• Rutgers spelled out in hedges
  • Abstract:

    Information can be digitally encoded (as 0s and 1s) so that even if some of these bits are lost or modified, the information can be recovered. This foundational idea, which is the basis for such commonplace technologies as DVDs and digital broadcast, is explored in theoretical computer science, where it plays a key role in probabilistically checkable proofs and property testing. Exploring the limits of this idea in these abstract settings can lead to new understanding, which enables technological innovation. 

    It has been long known in mathematics that studying the invariances (symmetries) of an object has an important role in understanding the object. In recent years, the study of invariances has led to some significant advances in various topics in theoretical computer science, such as property testing, error-correcting codes and complexity theory. For example, codes with affine invariance and codes with a transitive invariance group have been shown to have important applications in complexity theory, such as constructing PCPs. This project will support the travel of the PIs and their students for research collaborations on these topics with collaborators in Israel. This research will deepen our understanding of objects with invariances, and develop new applications of this theory in complexity theory.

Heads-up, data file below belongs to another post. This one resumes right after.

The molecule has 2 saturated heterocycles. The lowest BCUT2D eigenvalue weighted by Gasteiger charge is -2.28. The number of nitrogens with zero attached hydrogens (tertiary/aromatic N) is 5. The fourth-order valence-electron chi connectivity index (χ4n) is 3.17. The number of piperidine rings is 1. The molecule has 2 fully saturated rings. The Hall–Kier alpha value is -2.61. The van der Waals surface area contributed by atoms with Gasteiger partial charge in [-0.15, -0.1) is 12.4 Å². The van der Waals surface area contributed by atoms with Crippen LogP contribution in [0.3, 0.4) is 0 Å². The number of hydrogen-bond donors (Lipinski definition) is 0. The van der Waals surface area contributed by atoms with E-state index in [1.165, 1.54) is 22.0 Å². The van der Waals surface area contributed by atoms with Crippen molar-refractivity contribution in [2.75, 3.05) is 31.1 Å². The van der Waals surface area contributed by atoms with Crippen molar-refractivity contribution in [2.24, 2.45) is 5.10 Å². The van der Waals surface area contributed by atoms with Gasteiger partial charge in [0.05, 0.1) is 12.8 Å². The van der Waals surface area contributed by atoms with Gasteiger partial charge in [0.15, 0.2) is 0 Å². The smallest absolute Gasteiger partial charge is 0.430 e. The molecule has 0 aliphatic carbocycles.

For more information about the award visit NSF Link

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  • Grant Title: Invariance in error correcting codes and computational complexity
  • Principal Investigator:: Swastik Kopparty
  • Co-Principal Investigator:: Shubhangi Saraf
  • Grant Agency: NSF
  • Grant Duration: 09/01/2016 to 08/31/2019
  • Amount: $40,000

Congratulations to Prof. Swastik Kopparty on winning an NSF CAREER award (NSF 1253886) for his proposal entitled “Error Correcting Codes, Complexity Theory and Pseudorandomness.” The award is effective from February 2013-January 2018.